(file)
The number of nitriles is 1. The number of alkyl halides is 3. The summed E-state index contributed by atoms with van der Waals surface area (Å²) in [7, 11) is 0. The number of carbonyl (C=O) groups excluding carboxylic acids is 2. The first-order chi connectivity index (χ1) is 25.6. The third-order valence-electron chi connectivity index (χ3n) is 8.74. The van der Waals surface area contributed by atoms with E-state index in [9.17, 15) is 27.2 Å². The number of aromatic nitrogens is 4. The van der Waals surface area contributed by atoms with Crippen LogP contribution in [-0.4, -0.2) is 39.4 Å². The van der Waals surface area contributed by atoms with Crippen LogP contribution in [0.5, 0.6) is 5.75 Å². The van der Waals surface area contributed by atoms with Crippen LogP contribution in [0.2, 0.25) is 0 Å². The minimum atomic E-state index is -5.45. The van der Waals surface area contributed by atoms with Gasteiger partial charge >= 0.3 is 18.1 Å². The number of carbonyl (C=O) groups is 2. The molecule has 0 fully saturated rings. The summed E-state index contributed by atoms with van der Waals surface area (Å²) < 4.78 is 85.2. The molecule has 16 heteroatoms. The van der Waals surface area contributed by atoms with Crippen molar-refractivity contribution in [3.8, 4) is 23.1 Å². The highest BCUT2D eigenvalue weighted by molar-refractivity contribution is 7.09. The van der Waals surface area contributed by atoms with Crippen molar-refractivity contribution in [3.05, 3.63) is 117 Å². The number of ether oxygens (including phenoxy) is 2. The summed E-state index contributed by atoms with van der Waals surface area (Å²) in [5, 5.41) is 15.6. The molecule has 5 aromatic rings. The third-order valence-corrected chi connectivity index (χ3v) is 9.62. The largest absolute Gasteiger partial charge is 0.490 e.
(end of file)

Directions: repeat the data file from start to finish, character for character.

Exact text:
The number of nitriles is 1. The number of alkyl halides is 3. The summed E-state index contributed by atoms with van der Waals surface area (Å²) in [7, 11) is 0. The number of carbonyl (C=O) groups excluding carboxylic acids is 2. The first-order chi connectivity index (χ1) is 25.6. The third-order valence-electron chi connectivity index (χ3n) is 8.74. The van der Waals surface area contributed by atoms with E-state index in [9.17, 15) is 27.2 Å². The number of aromatic nitrogens is 4. The van der Waals surface area contributed by atoms with Crippen LogP contribution in [-0.4, -0.2) is 39.4 Å². The van der Waals surface area contributed by atoms with Crippen LogP contribution in [0.5, 0.6) is 5.75 Å². The van der Waals surface area contributed by atoms with Crippen LogP contribution in [0.2, 0.25) is 0 Å². The minimum atomic E-state index is -5.45. The van der Waals surface area contributed by atoms with Gasteiger partial charge >= 0.3 is 18.1 Å². The number of carbonyl (C=O) groups is 2. The molecule has 0 fully saturated rings. The summed E-state index contributed by atoms with van der Waals surface area (Å²) < 4.78 is 85.2. The molecule has 16 heteroatoms. The van der Waals surface area contributed by atoms with Crippen molar-refractivity contribution in [3.8, 4) is 23.1 Å². The highest BCUT2D eigenvalue weighted by molar-refractivity contribution is 7.09. The van der Waals surface area contributed by atoms with Crippen molar-refractivity contribution in [3.05, 3.63) is 117 Å². The number of ether oxygens (including phenoxy) is 2. The summed E-state index contributed by atoms with van der Waals surface area (Å²) in [5, 5.41) is 15.6. The molecule has 5 aromatic rings. The third-order valence-corrected chi connectivity index (χ3v) is 9.62. The largest absolute Gasteiger partial charge is 0.490 e.